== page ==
여름 λ‚ μ”¨λŠ” λ‚ λ§ˆλ‹€ λ‹¬λ €μ§ˆ 수 μžˆλ‹€. ν•˜λ£¨λŠ” 햇빛이 λ‚˜κ³ , μ˜¨λ„λŠ” 26℃ 이상 μ•ˆ λ„˜κ³  λ°”λžŒμ΄ 살짝 λΆ€λŠ” 날도 있고; 또 ν•˜λ£¨λŠ” ν˜Έλž‘μ΄κ°€ μž₯κ°€κ°„λ‹€λŠ” 날씨도 μžˆλ‹€ (ν–‡λΉ› λ‚  λ•Œ λΉ„μ˜€λŠ” 것). 또 μ–΄λ–€ 날은 μŠ΅κΈ°λ„ μ—„μ²­ λ§Žμ•„μ„œ μ°μ°ν•˜λ‹€. 그런 날은 λ‚΄κ°€ 제일 μ‹«μ–΄ν•œλ‹€. ν•œκ΅­ μ—¬λ¦„μ—λŠ” μž₯λ§ˆκ°€ μ˜¨λ‹€. λ‚΄κ°€ μ‚¬λŠ” 곳은 여름 μž₯λ§ˆκ°€ μ—†λ‹€. ν•˜μ§€λ§Œ 여름에 λ„ˆλ¬΄ λ”μšΈ λ•Œ 에어컨을 많이 ν‹€λ©΄ 냉방병 걸릴 수 μžˆλ‹€. 이럴 λ•ŒλŠ” 쑰심해야 ν•œλ‹€.

Looks impressive, right? Not so. Translated into English, it’s:

“Summer weather can change from day to day. One day it can be a nice sunny, breezy day with a temperature of 26℃ (80 degrees F), and another day it can be sunny but raining at the same time. Some other days it can be very humid, so you feel sticky. I dislike those kinds of days. During summer in Korea, there is a monsoon season. We do not have monsoons where I live. If you turn on the air conditioner too much during the summer, you can catch a cold. You must be careful of this.”

Totally could win the Korean Pulitzer Prize. Or something. Yes, I have far to go. Be quiet.

Will update again, this time with a description of the Korean Thanksgiving holiday, which we just finished~! \:D/ I miss all of you very much! πŸ˜₯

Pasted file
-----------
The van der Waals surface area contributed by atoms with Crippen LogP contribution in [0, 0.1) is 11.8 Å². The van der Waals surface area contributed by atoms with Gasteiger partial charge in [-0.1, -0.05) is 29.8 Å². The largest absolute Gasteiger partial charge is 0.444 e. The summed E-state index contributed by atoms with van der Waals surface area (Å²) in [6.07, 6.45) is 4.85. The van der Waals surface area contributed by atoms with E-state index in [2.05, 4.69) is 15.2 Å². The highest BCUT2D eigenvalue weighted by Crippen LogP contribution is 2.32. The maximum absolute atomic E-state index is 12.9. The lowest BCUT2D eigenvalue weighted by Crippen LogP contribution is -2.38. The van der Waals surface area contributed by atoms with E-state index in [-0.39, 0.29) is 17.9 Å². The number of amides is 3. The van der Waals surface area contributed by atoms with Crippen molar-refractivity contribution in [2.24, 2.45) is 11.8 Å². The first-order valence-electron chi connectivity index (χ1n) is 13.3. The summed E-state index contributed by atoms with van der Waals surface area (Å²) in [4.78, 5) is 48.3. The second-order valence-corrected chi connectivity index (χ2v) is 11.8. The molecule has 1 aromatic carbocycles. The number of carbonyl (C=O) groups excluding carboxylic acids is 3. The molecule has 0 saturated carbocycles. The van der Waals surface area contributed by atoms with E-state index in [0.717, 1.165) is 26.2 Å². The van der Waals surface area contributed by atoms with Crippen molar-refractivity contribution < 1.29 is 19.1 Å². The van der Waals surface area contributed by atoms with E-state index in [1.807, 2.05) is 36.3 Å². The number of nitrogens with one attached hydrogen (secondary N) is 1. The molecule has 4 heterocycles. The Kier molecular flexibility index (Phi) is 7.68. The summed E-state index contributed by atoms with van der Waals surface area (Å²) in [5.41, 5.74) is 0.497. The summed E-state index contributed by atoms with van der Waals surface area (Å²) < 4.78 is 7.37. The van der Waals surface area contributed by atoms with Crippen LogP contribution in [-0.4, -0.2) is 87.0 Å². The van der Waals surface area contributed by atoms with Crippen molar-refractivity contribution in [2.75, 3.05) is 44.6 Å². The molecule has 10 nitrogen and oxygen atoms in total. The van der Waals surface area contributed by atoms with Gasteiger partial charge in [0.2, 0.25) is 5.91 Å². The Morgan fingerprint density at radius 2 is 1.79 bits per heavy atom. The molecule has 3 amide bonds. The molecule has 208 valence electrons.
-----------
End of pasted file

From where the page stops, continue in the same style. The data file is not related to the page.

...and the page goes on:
P.S. Sample pics just so you’re persuaded to go and see more (shameless plug):

Am going to get my hair cut and styled Korean-style very very soon. I’d like it to be done within this week… Hmmmm. I hope I look good, but not too different! *worries* Ever since that one butcher-cut on my hair in 9th grade, I’ve always been really paranoid about cutting hair unless it’s someone trustworthy, which is why my hair is so long, haw haw.

I think I’m turning into an actual Korean girl: I’m really considering wearing heels everywhere! OH NOOOOOOOOO~ What if I turn really high maintenance?!?!?!?!?!?!

(Um… well, I think I already had a high maintenance side to me… it’s just dormant… soon to be awoken. D; )